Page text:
The Mia sized version of the Boudreaux sized blog. This is mostly a BACK UP BLOG and a smaller version for smaller screens if the main blog is too hard to navigate. For complete posts, giveaways, corrected grammar and punctuation, the "rest of the story" and any additional posts that might not make it over here for some reason, please check the BOUDREAUX SIZED BLOG :-).

If at all possible, please use the main blog.


Tuesday, February 3, 2015

Buddy And The "Porcupine"

Buddy stuck his nose through the gate as I was feeding Del Boca Vista this morning - begging for a wee nibble "just one pleeeeaaase?" from the old sheep's food ;-).  As the sun (what the heck is that?) hit the side of his face, I saw bright shining straw seed heads sticking out everywhere. Like porcupine quills!

I grabbed the camera and tried to get a good picture, but once he figured out he was the center of my attention, he ran over too close for any more pictures and I've learned that when Buddy wants a back scratch, you'd better give him one because he'll take his front foot and stop you in your tracks if you don't ;-).



You can sort of see most of them in this cropped close up, but really, it doesn't do him justice.  They are all around his face.  Luckily one of the other sheep will probably eat them off his cheeks unlike if this was a real sheep ranch with real porcupines.  We've got it pretty easy here.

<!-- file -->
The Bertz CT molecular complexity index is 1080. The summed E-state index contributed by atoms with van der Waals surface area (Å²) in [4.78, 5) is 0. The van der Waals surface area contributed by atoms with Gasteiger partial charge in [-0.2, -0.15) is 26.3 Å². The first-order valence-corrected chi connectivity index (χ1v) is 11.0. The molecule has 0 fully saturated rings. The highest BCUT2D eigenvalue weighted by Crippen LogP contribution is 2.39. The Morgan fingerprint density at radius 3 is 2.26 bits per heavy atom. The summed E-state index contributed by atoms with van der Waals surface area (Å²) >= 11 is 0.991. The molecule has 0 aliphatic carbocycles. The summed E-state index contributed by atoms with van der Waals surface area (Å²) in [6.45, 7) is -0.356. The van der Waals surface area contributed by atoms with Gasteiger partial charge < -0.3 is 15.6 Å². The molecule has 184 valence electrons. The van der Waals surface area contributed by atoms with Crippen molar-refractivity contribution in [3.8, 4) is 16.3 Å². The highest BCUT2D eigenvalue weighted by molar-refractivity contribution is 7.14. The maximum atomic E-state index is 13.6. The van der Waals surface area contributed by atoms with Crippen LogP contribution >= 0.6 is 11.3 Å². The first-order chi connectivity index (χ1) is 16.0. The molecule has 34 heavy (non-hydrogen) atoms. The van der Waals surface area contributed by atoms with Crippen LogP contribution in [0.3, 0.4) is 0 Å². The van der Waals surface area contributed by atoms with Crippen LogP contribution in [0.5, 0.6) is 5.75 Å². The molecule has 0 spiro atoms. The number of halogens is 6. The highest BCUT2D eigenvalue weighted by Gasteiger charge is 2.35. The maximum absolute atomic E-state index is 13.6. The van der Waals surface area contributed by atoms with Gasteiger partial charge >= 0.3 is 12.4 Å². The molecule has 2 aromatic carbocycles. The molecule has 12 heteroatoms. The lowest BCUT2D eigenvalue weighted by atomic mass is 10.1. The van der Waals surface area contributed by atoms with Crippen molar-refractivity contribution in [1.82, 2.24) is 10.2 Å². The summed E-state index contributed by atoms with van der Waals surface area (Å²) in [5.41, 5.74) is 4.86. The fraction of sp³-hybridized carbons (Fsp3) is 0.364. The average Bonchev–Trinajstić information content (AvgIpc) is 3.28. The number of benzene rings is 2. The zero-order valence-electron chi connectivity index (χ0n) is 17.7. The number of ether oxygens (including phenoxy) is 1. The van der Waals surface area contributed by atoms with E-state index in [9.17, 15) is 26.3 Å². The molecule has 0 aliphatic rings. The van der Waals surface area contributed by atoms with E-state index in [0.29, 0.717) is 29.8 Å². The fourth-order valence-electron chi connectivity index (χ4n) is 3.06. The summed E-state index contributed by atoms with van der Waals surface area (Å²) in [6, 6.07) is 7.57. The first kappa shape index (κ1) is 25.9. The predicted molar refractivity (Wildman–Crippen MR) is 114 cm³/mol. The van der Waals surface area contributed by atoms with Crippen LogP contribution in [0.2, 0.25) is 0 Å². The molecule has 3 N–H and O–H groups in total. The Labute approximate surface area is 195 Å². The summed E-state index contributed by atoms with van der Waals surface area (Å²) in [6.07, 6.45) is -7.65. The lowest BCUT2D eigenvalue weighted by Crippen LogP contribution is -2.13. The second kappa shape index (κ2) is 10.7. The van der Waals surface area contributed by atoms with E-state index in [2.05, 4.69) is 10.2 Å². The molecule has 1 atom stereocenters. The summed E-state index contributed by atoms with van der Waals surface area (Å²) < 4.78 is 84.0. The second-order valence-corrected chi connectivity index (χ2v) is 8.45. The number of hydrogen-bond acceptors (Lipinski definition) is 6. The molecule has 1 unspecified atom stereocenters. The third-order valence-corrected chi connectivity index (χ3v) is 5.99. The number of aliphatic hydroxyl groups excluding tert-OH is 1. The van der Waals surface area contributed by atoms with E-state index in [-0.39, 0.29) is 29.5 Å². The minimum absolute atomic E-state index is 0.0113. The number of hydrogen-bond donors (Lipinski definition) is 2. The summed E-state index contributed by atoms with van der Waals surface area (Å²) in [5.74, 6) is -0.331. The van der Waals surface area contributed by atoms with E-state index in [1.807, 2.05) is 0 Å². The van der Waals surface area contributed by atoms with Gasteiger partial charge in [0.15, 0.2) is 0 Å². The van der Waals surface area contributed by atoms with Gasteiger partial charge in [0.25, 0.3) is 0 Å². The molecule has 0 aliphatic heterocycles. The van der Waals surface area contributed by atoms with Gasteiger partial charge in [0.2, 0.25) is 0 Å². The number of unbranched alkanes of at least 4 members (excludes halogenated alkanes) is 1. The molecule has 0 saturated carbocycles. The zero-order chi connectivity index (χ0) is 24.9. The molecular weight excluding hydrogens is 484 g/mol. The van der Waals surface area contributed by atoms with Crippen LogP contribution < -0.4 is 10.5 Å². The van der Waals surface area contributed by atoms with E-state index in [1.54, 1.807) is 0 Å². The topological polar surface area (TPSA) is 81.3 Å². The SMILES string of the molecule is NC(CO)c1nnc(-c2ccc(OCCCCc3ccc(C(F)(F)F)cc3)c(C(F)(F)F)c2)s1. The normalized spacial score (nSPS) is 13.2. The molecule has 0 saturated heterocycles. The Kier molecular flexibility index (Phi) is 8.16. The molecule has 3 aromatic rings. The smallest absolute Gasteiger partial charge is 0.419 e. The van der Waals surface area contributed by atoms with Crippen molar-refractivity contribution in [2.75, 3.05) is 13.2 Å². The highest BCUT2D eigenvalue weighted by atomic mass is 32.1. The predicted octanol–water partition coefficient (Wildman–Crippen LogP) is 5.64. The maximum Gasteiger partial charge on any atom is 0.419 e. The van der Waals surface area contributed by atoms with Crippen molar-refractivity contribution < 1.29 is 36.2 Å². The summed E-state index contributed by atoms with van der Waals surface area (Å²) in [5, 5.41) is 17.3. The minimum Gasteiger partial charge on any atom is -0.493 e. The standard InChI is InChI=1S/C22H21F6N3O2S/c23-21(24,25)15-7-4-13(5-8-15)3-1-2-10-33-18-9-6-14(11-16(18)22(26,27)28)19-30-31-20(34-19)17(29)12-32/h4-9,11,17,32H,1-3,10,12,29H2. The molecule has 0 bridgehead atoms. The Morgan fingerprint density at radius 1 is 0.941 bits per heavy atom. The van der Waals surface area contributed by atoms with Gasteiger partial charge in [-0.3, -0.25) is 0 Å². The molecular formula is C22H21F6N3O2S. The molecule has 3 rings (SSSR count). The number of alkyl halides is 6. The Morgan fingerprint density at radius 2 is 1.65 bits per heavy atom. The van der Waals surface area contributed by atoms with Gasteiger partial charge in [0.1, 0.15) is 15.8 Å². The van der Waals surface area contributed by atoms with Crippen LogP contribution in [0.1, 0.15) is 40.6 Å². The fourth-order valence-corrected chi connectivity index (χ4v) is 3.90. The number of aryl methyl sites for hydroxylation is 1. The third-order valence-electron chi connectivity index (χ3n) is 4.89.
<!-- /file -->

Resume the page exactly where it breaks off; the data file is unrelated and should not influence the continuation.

And Hank can rest easy :-).

I had a question about Hank and the coyotes and if they were still around, and yes, they are always here.  We aren't wild like ranches out west, but wild enough that there is plenty of room for predators. Hank works hard every night.  

The sheep sleep in the barn and barn lot at night.  Hank stays nearby, usually "resting" on the other side of the short fence between the barn and the arena.  This gives him a good vantage point to monitor the back of the farm but also allows him access to Del Boca Vista and the side field through gaps cut in the wire fence.  We also leave the gate to the front field propped open just enough that he can zip through there if need be.  

I believe Hank works by establishing his territory and then maintaining that territory.  "I'm here. This is MY farm.  You coyotes (and stupid horses!) stay BACK!"  And for us, in this situation with not too many sheep, no lambs and the sheep coming up to the barn at night, it's a job manageable by himself. Bigger farms use multiple dogs and it's fascinating how they work together.

One of my favorite books is Shepherds of Coyote Rocks by Cat Urbigkit.   If you love Hank and are looking for something interesting to read, I highly recommend it.  


No comments: